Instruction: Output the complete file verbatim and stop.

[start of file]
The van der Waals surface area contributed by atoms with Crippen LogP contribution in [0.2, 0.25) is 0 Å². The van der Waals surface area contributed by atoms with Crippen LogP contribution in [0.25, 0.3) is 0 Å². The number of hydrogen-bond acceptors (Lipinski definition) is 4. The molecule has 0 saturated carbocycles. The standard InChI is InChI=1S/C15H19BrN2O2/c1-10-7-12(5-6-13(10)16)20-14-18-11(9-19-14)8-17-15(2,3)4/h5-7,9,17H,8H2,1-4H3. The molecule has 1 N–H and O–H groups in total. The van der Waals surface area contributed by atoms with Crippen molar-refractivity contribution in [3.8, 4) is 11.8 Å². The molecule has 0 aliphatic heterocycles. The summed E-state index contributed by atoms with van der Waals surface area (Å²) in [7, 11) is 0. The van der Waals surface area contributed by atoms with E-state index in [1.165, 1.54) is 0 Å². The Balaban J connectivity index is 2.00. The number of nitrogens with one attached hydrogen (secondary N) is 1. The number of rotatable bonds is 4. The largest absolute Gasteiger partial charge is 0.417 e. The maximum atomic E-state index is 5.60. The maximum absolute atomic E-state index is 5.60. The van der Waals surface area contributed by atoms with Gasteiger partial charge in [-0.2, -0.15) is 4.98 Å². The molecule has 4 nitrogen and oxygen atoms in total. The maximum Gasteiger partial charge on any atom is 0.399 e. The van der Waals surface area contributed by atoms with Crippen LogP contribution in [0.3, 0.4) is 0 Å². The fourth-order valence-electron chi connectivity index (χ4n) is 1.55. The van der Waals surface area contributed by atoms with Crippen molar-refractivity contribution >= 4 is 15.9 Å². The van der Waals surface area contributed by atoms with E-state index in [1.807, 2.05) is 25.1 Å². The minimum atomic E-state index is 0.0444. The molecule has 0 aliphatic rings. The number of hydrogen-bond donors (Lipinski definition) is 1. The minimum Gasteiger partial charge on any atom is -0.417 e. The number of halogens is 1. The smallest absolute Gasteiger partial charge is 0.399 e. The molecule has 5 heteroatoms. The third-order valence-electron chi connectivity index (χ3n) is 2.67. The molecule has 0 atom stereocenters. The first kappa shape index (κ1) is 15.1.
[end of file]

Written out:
The van der Waals surface area contributed by atoms with Crippen LogP contribution in [0.2, 0.25) is 0 Å². The van der Waals surface area contributed by atoms with Crippen LogP contribution in [0.25, 0.3) is 0 Å². The number of hydrogen-bond acceptors (Lipinski definition) is 4. The molecule has 0 saturated carbocycles. The standard InChI is InChI=1S/C15H19BrN2O2/c1-10-7-12(5-6-13(10)16)20-14-18-11(9-19-14)8-17-15(2,3)4/h5-7,9,17H,8H2,1-4H3. The molecule has 1 N–H and O–H groups in total. The van der Waals surface area contributed by atoms with Crippen molar-refractivity contribution in [3.8, 4) is 11.8 Å². The molecule has 0 aliphatic heterocycles. The summed E-state index contributed by atoms with van der Waals surface area (Å²) in [7, 11) is 0. The van der Waals surface area contributed by atoms with E-state index in [1.165, 1.54) is 0 Å². The Balaban J connectivity index is 2.00. The number of nitrogens with one attached hydrogen (secondary N) is 1. The number of rotatable bonds is 4. The largest absolute Gasteiger partial charge is 0.417 e. The maximum atomic E-state index is 5.60. The maximum absolute atomic E-state index is 5.60. The van der Waals surface area contributed by atoms with Gasteiger partial charge in [-0.2, -0.15) is 4.98 Å². The molecule has 4 nitrogen and oxygen atoms in total. The maximum Gasteiger partial charge on any atom is 0.399 e. The van der Waals surface area contributed by atoms with Crippen LogP contribution in [0.3, 0.4) is 0 Å². The fourth-order valence-electron chi connectivity index (χ4n) is 1.55. The van der Waals surface area contributed by atoms with Crippen molar-refractivity contribution >= 4 is 15.9 Å². The van der Waals surface area contributed by atoms with E-state index in [1.807, 2.05) is 25.1 Å². The minimum atomic E-state index is 0.0444. The molecule has 0 aliphatic rings. The number of hydrogen-bond donors (Lipinski definition) is 1. The minimum Gasteiger partial charge on any atom is -0.417 e. The number of halogens is 1. The smallest absolute Gasteiger partial charge is 0.399 e. The molecule has 5 heteroatoms. The third-order valence-electron chi connectivity index (χ3n) is 2.67. The molecule has 0 atom stereocenters. The first kappa shape index (κ1) is 15.1.